Vital Signs for Asante

Asante's proposed takeover of Ashland Community Hospital is as important to the Medford health care provider's future as it is to the much smaller institution's survival.

In one fell swoop, Asante Health System would assure one less competitor in the Rogue Valley and increase its customer base in an age when health care organizations are feverishly looking for ways to expand — or face implosion beneath the weight of the new Affordable Care Act's demands.

Asante wasn't ACH's first choice when the financially troubled hospital looked to sell itself.

But when San Francisco Bay Area-based Dignity Health, the fifth-largest hospital system in the country, backed out of negotiations with ACH in October, Asante and its mounting reserves looked better and better to an organization that was hemorrhaging at a rate of $3.3 million last fiscal year. ACH and Asante entered negotiations in November and are expected to announce an agreement early this year.

Asante produced $517 million in revenue during fiscal 2012 from its Rogue Regional Medical Center in Medford, Three Rivers Medical Center in Grants Pass and a widespread group of allied operations. In the year ending Sept. 30, its net assets — what the entire operation was worth — grew nearly 24 percent, to $476.9 million.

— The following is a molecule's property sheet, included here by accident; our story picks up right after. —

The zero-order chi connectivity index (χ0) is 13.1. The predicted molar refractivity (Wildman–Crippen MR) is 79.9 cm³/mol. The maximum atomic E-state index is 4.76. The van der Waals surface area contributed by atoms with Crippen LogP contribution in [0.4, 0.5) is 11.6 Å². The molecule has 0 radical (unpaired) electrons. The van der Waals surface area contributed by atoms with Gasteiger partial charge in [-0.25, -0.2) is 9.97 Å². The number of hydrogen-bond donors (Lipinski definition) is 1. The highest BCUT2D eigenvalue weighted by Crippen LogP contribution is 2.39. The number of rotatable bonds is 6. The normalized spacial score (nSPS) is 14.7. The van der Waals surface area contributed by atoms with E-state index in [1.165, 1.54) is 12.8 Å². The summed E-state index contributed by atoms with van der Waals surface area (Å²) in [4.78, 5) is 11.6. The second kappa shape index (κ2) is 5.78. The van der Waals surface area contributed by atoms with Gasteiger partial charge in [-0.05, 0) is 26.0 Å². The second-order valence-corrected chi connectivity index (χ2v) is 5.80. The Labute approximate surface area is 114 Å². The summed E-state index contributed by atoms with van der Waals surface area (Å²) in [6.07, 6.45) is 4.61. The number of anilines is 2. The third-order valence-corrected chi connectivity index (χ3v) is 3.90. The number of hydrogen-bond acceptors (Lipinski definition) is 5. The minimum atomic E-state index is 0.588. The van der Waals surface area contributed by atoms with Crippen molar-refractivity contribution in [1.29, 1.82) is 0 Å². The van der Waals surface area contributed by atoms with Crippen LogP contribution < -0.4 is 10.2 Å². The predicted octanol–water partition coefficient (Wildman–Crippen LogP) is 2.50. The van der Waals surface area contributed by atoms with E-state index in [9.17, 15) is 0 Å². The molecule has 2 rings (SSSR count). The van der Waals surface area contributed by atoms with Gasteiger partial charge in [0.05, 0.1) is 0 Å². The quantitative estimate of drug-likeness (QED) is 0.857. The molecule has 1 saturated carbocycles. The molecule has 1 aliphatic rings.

ACH, however, experienced declining revenue and dissipating reserves over the past few years, according to its financial filings. Mark Marchetti, ACH chief executive officer, has said the hospital could be closed in a year if it remains independent. Former ACH board Chairman Doug Diehl told the Ashland City Council on Oct. 16 that ACH had just four to six months' worth of operating cash.

Asante's acquisition of ACH isn't so much about tidying up an unstable neighboring hospital as it is positioning Asante's future in a brave new world where the number of "covered lives" — patients — and tracking their individual health becomes paramount for every health care provider, thanks to the sweeping reforms under the Affordable Care Act.

The act, whose full name is Patient Protection and Affordable Care Act, was signed by President Barack Obama on March 23, 2010. The law aims to expand health care coverage to an estimated 32 million Americans by 2019.

Provisions of the act could potentially change not only how Americans receive care, but how health care providers are paid for care.

"Right now, the catalyst for consolidating activity and mergers and acquisitions is the Affordable Care Act," said George Pillari, a managing director with Alvarez & Marsal, the firm that handled Harry & David's turnaround operation, and a keen observer of upheavals in the health care industry.

Hospitals will no longer be reimbursed per service provided, he said, "but on the basis of the overall health of the population they treat."